Shocking! LA Times reports almost half of meat in stores may have drug-resistant bacteria
Exploring Vegetarian/Pescaterian lifestyles have been recent subjects for our radio shows. Besides ethical reasons, the contamination of food source meats is a major concern. Below is a scary, shocking report printed in the LA Times regarding the amount of antibiotics that are actually in our food source meats.
What does this mean?
Well, one of the effects of antibiotic fed meat, is that we ingest antibiotics and as a society, we breed drug resistant bacteria, such as Staphylococcus aureus. You may have heard of friends or relatives who have been hospitalized with MRSA or Staph infections. They need a course of expensive drugs to battle this “Super bug” strain of infection.
Why is this happening now?
Honestly, we didn’t hear about this type of infection 20 years ago. But, because of the push for farms and corporations to be more profitable and increase efficiency, they try to do more with less. Less room for the animals, less loss from sick animals, more pounds per animal and hence, more money. In our opinion, antibiotics and growth hormones are a direct result of the drive to increase profitability.
From the LA Times: Almost half of meat in stores may have drug-resistant bacteria
47% of samples tested had the type of bacteria that most commonly causes staph infections. Food animals routinely fed antibiotics are a possible source. Meat in the U.S. may be widely contaminated with strains of drug-resistant bacteria, researchers reported Friday after testing 136 samples of beef, chicken, pork and turkey purchased at grocery stores.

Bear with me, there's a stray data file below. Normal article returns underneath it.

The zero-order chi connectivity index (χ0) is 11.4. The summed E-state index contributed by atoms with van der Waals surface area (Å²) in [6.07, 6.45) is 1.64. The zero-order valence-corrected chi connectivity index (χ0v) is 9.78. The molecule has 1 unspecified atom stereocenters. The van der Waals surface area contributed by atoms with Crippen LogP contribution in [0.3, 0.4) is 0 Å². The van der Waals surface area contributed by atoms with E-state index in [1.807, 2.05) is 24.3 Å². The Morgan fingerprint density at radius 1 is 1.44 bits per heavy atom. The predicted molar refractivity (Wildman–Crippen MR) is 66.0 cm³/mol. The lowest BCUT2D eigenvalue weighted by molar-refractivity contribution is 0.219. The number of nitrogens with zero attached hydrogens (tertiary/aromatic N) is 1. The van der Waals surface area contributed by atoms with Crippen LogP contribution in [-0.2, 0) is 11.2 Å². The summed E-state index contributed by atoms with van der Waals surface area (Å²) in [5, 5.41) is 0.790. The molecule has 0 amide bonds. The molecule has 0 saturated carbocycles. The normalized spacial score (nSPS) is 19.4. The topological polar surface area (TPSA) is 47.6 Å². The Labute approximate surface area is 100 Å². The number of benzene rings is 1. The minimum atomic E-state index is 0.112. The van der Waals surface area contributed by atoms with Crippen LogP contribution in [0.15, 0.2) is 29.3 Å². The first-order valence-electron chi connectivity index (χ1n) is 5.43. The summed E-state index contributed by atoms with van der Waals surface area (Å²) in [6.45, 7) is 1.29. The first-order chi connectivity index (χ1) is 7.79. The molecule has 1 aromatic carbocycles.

Nearly half of the samples – 47% – contained strains of Staphylococcus aureus, the type of bacteria that most commonly causes staph infections. Of those bacteria, 52% were resistant to at least three classes of antibiotics, according to a study published in the journal Clinical Infectious Diseases.
DNA testing suggested the animals were the source of contamination. Environmental health scientist Lance Price, the study’s leader, said the animals most likely harbored these drug-resistant pathogens because antibiotics routinely are fed to livestock to promote growth and prevent disease in crowded pens on large farms.
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